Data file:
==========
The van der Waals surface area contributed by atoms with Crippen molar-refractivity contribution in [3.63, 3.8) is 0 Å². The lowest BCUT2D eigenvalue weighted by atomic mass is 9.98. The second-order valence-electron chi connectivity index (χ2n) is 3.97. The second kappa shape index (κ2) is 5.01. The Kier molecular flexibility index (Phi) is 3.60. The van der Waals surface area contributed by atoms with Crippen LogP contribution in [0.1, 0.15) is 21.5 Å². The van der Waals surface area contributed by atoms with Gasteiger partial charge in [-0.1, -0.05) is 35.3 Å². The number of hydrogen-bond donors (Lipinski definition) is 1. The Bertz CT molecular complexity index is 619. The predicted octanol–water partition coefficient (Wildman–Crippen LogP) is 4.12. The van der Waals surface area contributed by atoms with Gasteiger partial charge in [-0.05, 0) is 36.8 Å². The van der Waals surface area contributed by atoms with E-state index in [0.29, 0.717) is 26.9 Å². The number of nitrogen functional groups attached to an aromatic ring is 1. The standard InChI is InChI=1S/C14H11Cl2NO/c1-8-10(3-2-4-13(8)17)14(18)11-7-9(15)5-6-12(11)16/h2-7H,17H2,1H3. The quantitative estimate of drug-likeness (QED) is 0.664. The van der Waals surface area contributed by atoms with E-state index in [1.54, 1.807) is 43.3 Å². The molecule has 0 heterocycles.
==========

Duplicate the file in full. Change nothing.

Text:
The van der Waals surface area contributed by atoms with Crippen molar-refractivity contribution in [3.63, 3.8) is 0 Å². The lowest BCUT2D eigenvalue weighted by atomic mass is 9.98. The second-order valence-electron chi connectivity index (χ2n) is 3.97. The second kappa shape index (κ2) is 5.01. The Kier molecular flexibility index (Phi) is 3.60. The van der Waals surface area contributed by atoms with Crippen LogP contribution in [0.1, 0.15) is 21.5 Å². The van der Waals surface area contributed by atoms with Gasteiger partial charge in [-0.1, -0.05) is 35.3 Å². The number of hydrogen-bond donors (Lipinski definition) is 1. The Bertz CT molecular complexity index is 619. The predicted octanol–water partition coefficient (Wildman–Crippen LogP) is 4.12. The van der Waals surface area contributed by atoms with Gasteiger partial charge in [-0.05, 0) is 36.8 Å². The van der Waals surface area contributed by atoms with E-state index in [0.29, 0.717) is 26.9 Å². The number of nitrogen functional groups attached to an aromatic ring is 1. The standard InChI is InChI=1S/C14H11Cl2NO/c1-8-10(3-2-4-13(8)17)14(18)11-7-9(15)5-6-12(11)16/h2-7H,17H2,1H3. The quantitative estimate of drug-likeness (QED) is 0.664. The van der Waals surface area contributed by atoms with E-state index in [1.54, 1.807) is 43.3 Å². The molecule has 0 heterocycles.